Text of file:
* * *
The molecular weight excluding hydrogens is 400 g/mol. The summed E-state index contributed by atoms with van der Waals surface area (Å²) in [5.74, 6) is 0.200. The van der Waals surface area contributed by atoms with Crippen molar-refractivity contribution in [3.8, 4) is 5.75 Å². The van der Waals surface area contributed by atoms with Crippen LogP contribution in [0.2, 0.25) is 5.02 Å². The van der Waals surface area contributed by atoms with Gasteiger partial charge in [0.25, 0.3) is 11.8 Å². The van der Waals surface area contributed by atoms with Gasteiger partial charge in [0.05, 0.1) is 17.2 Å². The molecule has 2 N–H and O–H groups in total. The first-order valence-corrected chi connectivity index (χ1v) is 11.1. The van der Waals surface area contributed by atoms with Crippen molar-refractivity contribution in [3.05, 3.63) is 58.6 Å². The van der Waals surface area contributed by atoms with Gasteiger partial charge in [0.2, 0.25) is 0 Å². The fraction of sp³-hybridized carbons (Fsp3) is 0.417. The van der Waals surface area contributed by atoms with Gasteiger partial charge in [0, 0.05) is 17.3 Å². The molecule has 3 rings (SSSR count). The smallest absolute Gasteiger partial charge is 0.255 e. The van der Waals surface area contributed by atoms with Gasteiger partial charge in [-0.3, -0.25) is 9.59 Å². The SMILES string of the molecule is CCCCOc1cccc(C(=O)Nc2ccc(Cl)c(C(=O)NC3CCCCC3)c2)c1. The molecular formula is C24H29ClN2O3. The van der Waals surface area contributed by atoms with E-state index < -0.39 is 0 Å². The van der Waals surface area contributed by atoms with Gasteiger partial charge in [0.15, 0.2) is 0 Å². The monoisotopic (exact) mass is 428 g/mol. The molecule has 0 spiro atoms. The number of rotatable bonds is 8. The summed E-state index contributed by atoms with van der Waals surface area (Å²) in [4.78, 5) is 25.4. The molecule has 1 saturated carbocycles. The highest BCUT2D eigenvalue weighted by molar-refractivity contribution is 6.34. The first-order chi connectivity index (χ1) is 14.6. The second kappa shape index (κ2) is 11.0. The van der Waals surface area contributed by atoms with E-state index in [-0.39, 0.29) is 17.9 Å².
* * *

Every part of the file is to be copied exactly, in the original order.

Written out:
The molecular weight excluding hydrogens is 400 g/mol. The summed E-state index contributed by atoms with van der Waals surface area (Å²) in [5.74, 6) is 0.200. The van der Waals surface area contributed by atoms with Crippen molar-refractivity contribution in [3.8, 4) is 5.75 Å². The van der Waals surface area contributed by atoms with Crippen LogP contribution in [0.2, 0.25) is 5.02 Å². The van der Waals surface area contributed by atoms with Gasteiger partial charge in [0.25, 0.3) is 11.8 Å². The van der Waals surface area contributed by atoms with Gasteiger partial charge in [0.05, 0.1) is 17.2 Å². The molecule has 2 N–H and O–H groups in total. The first-order valence-corrected chi connectivity index (χ1v) is 11.1. The van der Waals surface area contributed by atoms with Crippen molar-refractivity contribution in [3.05, 3.63) is 58.6 Å². The van der Waals surface area contributed by atoms with Gasteiger partial charge in [0.2, 0.25) is 0 Å². The fraction of sp³-hybridized carbons (Fsp3) is 0.417. The van der Waals surface area contributed by atoms with Gasteiger partial charge in [0, 0.05) is 17.3 Å². The molecule has 3 rings (SSSR count). The smallest absolute Gasteiger partial charge is 0.255 e. The van der Waals surface area contributed by atoms with Gasteiger partial charge in [-0.3, -0.25) is 9.59 Å². The SMILES string of the molecule is CCCCOc1cccc(C(=O)Nc2ccc(Cl)c(C(=O)NC3CCCCC3)c2)c1. The molecular formula is C24H29ClN2O3. The van der Waals surface area contributed by atoms with E-state index < -0.39 is 0 Å². The van der Waals surface area contributed by atoms with Gasteiger partial charge in [0.15, 0.2) is 0 Å². The monoisotopic (exact) mass is 428 g/mol. The molecule has 0 spiro atoms. The number of rotatable bonds is 8. The summed E-state index contributed by atoms with van der Waals surface area (Å²) in [4.78, 5) is 25.4. The molecule has 1 saturated carbocycles. The highest BCUT2D eigenvalue weighted by molar-refractivity contribution is 6.34. The first-order chi connectivity index (χ1) is 14.6. The second kappa shape index (κ2) is 11.0. The van der Waals surface area contributed by atoms with E-state index in [-0.39, 0.29) is 17.9 Å².